Office Spaces Affect Productivity Levels

The Guardian recently published an article exploring the idea that better office spaces have the potential to increase productivity and make employees happier. It is based on research from Warwick Business School, which argues that there is a direct correlation between our daily environments and our well-being. This concept has, in the recent past, been actively advocated by some of the world’s top tech firms. It is unsurprising that executives and chiefs are keen to increase employee well-being because, naturally, when workers are happy, productivity levels and the quality of work generated tend to improve.

It was Steve Jobs who, famously, restructured the offices at Pixar. Whereas workers from different departments were initially placed in separate buildings (animators in one building, computer scientists in another), Jobs felt that in order to get the absolute best from employees, there needed to be constant interaction between them. The idea was that colleagues can learn from one another, potentially increasing creativity as well as fostering a sense of teamwork. Forcing employees to ‘collide’ with one another throughout the working day encourages them to exchange ideas.

This notion of ‘colliding’ is just one modern method of office design. A popular adherent is Second Home, a company which offers co-working, unorthodox office spaces to creative companies, teams or individuals, and which quotes Winston Churchill on its website: “First we shape our buildings; thereafter they shape us.”

Second Home encourages collisions with its almost completely transparent design. There appears to be an absence of walls or dividers between offices, making it possible for everybody to see everything. It is supposed to be inviting, so if a person sees someone they want to speak to, they will. You could say that this represents a loss of privacy, and this, understandably, does not appeal to everyone.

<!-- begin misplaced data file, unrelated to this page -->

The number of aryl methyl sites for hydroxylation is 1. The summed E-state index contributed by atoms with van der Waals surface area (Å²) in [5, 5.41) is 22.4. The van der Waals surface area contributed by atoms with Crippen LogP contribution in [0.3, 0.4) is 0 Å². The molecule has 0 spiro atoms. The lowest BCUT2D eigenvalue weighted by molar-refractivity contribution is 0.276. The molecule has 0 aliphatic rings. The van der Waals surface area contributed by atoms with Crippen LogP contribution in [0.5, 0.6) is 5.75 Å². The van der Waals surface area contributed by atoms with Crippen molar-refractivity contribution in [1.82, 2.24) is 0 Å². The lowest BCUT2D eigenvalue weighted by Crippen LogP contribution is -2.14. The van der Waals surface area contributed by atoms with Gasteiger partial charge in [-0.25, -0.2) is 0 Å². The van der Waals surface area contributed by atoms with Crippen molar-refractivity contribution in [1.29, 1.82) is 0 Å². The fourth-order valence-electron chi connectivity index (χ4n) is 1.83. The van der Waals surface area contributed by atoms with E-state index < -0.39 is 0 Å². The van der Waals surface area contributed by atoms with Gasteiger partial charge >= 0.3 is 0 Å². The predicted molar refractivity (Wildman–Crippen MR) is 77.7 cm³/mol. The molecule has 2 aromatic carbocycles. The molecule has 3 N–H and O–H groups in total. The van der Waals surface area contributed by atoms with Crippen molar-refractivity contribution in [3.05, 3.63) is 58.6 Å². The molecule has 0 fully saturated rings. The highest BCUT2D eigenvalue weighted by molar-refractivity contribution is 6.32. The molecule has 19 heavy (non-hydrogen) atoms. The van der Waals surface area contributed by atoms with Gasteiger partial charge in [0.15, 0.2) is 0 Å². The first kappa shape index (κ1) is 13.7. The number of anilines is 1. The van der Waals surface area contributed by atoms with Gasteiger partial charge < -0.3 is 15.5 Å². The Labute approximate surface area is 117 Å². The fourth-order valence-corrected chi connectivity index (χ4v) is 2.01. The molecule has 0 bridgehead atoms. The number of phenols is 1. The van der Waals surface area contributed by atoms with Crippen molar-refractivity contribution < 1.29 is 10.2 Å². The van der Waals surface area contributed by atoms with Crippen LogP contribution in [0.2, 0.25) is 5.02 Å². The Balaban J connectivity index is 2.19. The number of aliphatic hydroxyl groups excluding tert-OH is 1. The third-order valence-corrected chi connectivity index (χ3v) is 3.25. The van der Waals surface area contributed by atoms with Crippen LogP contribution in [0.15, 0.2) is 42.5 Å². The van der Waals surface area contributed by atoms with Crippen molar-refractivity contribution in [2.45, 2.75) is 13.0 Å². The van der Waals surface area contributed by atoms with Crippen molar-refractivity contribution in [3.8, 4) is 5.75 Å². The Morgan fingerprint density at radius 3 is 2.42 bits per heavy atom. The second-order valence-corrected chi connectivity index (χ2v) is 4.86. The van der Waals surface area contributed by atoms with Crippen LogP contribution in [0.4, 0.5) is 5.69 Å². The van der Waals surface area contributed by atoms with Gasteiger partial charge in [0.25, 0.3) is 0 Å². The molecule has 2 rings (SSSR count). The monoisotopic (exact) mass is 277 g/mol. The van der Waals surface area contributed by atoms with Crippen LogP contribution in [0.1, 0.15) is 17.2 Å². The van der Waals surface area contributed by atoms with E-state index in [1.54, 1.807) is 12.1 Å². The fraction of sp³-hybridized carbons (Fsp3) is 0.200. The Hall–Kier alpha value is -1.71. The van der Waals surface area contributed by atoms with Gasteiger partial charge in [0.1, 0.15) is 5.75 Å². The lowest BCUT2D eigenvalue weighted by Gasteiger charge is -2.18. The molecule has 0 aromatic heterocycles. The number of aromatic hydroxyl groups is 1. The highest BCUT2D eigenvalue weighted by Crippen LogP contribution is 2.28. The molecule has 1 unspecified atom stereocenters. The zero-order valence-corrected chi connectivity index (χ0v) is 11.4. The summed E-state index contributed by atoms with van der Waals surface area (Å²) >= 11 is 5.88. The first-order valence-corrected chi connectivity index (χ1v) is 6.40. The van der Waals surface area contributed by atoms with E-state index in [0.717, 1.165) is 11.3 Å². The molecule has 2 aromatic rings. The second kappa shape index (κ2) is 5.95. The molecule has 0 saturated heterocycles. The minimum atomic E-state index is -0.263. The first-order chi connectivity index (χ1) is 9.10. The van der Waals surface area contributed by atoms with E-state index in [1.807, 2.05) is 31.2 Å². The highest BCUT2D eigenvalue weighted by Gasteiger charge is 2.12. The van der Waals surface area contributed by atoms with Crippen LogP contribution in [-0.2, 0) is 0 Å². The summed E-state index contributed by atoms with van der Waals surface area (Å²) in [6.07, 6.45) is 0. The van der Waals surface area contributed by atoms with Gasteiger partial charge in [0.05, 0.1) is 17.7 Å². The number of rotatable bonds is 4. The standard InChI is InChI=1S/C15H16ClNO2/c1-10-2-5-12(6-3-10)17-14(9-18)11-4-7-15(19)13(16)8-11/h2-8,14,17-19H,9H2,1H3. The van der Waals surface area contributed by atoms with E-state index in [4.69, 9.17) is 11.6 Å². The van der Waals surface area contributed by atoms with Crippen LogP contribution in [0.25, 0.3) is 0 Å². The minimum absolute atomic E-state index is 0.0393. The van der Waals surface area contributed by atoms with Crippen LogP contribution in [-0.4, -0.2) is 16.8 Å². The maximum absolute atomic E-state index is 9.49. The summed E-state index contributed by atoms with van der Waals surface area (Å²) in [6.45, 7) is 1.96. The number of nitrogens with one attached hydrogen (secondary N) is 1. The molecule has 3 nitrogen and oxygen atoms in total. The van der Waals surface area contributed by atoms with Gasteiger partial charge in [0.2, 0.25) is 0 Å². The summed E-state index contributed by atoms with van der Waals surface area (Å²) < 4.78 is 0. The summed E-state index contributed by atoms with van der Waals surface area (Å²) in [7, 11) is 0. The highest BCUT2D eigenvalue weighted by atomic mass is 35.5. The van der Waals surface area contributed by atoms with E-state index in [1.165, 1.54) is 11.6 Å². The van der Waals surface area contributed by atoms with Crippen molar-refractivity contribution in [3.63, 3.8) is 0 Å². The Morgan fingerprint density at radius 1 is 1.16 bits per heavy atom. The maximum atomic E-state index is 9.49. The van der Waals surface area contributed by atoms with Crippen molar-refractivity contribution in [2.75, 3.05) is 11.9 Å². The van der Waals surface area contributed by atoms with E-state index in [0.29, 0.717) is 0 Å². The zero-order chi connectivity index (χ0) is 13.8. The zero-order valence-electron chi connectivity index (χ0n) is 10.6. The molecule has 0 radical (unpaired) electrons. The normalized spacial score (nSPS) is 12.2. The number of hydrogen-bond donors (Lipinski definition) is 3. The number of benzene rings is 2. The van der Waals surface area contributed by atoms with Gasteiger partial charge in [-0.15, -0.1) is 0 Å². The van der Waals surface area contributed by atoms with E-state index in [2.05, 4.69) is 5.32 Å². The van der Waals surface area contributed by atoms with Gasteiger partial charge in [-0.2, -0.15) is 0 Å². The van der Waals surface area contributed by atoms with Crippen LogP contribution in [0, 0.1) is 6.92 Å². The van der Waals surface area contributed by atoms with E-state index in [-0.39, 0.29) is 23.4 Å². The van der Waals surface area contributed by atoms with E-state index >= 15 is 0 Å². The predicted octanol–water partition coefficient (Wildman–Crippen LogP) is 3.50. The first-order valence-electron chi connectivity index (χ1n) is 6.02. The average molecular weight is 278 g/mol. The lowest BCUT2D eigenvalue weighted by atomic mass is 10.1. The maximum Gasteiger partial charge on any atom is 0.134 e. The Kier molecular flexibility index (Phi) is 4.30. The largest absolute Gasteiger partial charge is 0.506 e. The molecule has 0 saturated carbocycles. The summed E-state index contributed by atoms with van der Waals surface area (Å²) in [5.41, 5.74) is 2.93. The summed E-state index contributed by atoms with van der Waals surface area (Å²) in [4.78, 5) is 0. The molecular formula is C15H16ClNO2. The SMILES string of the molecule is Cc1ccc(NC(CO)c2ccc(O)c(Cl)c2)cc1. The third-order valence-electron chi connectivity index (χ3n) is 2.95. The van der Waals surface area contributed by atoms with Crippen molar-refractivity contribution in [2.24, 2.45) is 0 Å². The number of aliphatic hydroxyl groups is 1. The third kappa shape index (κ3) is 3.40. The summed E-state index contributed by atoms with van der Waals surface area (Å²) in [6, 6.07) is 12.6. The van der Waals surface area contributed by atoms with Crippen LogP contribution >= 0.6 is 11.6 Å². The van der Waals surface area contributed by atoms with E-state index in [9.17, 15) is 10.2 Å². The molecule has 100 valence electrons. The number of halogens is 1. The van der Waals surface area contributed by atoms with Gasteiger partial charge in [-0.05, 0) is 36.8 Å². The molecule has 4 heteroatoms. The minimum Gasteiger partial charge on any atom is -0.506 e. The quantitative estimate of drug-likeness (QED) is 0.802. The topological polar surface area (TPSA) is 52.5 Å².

While some may argue that the advent of technology in the workplace has increased isolation, co-founder Rohan Silva disagrees, telling the Guardian, “good things happen when people collide. People say technology has made the world more flat. In fact, it’s getting more lumpy. Clustering is more and more important. It’s to do with the speed of innovation, and the fact that ideas spread so quickly.” (Take a look at Second Home’s office space here: http://secondhome.io/gallery/).

One of the most popular office designs across the business world is that of Google – so original in fact, that plans for the new headquarters in London were delayed by its co-founder, Larry Page, after he thought the design was “too boring”. The multinational technology company recently won planning permission by Camden Council to build an eleven story building, and Google said they plan to spend £1 billion on it.

Its main concept for office design is play, so some employees have Lego play stations; there are ladders that connect floors, which stand as alternatives to the elevator and stairs; there are treadmills so people can walk while they work; and employees scribble their ideas on walls. Engineers are even allowed to design their own desk spaces, and some choose to stand. A rule many would be happy with is their ‘150 feet from food’ rule, which ensures snacks are always close at hand. And since each floor covers five acres, those Razor scooters prove to be extremely useful.

But co-author of the “The Progress Principle” and business administration professor at Harvard Business School, Teresa Amabile, maintains that although she personally is impressed by Google’s workspace, there is very little research which proves their theories are correct. Rather than giving credit to office design for improving productivity and creativity, Amabile states: “In over 30 years of research, I’ve found that people do their most creative work when they’re motivated by the work itself.”

Written by

Cambridge University graduate and professional career sector writer.

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